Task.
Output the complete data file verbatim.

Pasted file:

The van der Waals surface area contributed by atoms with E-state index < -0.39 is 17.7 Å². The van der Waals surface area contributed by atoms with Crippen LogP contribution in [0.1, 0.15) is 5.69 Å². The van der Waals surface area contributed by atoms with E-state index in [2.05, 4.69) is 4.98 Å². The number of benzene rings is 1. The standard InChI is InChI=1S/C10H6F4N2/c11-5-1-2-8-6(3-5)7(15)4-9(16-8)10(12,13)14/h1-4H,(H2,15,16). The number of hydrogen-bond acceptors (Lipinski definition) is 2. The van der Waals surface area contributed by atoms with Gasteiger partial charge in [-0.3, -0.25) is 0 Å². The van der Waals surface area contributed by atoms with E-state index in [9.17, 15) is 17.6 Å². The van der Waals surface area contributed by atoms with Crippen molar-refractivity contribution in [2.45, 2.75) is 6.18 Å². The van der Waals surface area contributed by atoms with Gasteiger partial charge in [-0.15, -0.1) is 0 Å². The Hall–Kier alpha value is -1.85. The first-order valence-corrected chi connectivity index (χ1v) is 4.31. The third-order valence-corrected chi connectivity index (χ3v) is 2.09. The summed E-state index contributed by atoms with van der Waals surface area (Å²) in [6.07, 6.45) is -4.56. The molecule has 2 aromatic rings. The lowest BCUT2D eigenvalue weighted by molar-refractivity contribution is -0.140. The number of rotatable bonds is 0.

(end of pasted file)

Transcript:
The van der Waals surface area contributed by atoms with E-state index < -0.39 is 17.7 Å². The van der Waals surface area contributed by atoms with Crippen LogP contribution in [0.1, 0.15) is 5.69 Å². The van der Waals surface area contributed by atoms with E-state index in [2.05, 4.69) is 4.98 Å². The number of benzene rings is 1. The standard InChI is InChI=1S/C10H6F4N2/c11-5-1-2-8-6(3-5)7(15)4-9(16-8)10(12,13)14/h1-4H,(H2,15,16). The number of hydrogen-bond acceptors (Lipinski definition) is 2. The van der Waals surface area contributed by atoms with Gasteiger partial charge in [-0.3, -0.25) is 0 Å². The van der Waals surface area contributed by atoms with E-state index in [9.17, 15) is 17.6 Å². The van der Waals surface area contributed by atoms with Crippen molar-refractivity contribution in [2.45, 2.75) is 6.18 Å². The van der Waals surface area contributed by atoms with Gasteiger partial charge in [-0.15, -0.1) is 0 Å². The Hall–Kier alpha value is -1.85. The first-order valence-corrected chi connectivity index (χ1v) is 4.31. The third-order valence-corrected chi connectivity index (χ3v) is 2.09. The summed E-state index contributed by atoms with van der Waals surface area (Å²) in [6.07, 6.45) is -4.56. The molecule has 2 aromatic rings. The lowest BCUT2D eigenvalue weighted by molar-refractivity contribution is -0.140. The number of rotatable bonds is 0.